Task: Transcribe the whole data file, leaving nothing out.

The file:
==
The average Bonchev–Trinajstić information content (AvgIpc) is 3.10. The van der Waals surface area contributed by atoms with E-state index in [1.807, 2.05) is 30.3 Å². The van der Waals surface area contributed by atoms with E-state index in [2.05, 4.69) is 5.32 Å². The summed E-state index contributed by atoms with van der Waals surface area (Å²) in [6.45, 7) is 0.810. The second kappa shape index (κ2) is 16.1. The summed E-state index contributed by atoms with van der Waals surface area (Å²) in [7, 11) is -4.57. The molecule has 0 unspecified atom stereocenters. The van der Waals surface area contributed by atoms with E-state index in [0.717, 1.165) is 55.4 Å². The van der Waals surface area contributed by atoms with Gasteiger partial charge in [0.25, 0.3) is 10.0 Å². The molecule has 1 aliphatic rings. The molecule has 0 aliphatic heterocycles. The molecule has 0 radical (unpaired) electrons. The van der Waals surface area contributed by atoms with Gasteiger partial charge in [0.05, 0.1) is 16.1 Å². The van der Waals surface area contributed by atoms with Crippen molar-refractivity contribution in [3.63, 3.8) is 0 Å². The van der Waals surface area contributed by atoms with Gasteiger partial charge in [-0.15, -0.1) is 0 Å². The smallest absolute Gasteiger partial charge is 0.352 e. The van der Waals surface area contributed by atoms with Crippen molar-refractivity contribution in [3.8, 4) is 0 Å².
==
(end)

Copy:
The average Bonchev–Trinajstić information content (AvgIpc) is 3.10. The van der Waals surface area contributed by atoms with E-state index in [1.807, 2.05) is 30.3 Å². The van der Waals surface area contributed by atoms with E-state index in [2.05, 4.69) is 5.32 Å². The summed E-state index contributed by atoms with van der Waals surface area (Å²) in [6.45, 7) is 0.810. The second kappa shape index (κ2) is 16.1. The summed E-state index contributed by atoms with van der Waals surface area (Å²) in [7, 11) is -4.57. The molecule has 0 unspecified atom stereocenters. The van der Waals surface area contributed by atoms with E-state index in [0.717, 1.165) is 55.4 Å². The van der Waals surface area contributed by atoms with Gasteiger partial charge in [0.25, 0.3) is 10.0 Å². The molecule has 1 aliphatic rings. The molecule has 0 aliphatic heterocycles. The molecule has 0 radical (unpaired) electrons. The van der Waals surface area contributed by atoms with Gasteiger partial charge in [0.05, 0.1) is 16.1 Å². The van der Waals surface area contributed by atoms with Crippen molar-refractivity contribution in [3.63, 3.8) is 0 Å². The van der Waals surface area contributed by atoms with Gasteiger partial charge in [-0.15, -0.1) is 0 Å². The smallest absolute Gasteiger partial charge is 0.352 e. The van der Waals surface area contributed by atoms with Crippen molar-refractivity contribution in [3.8, 4) is 0 Å².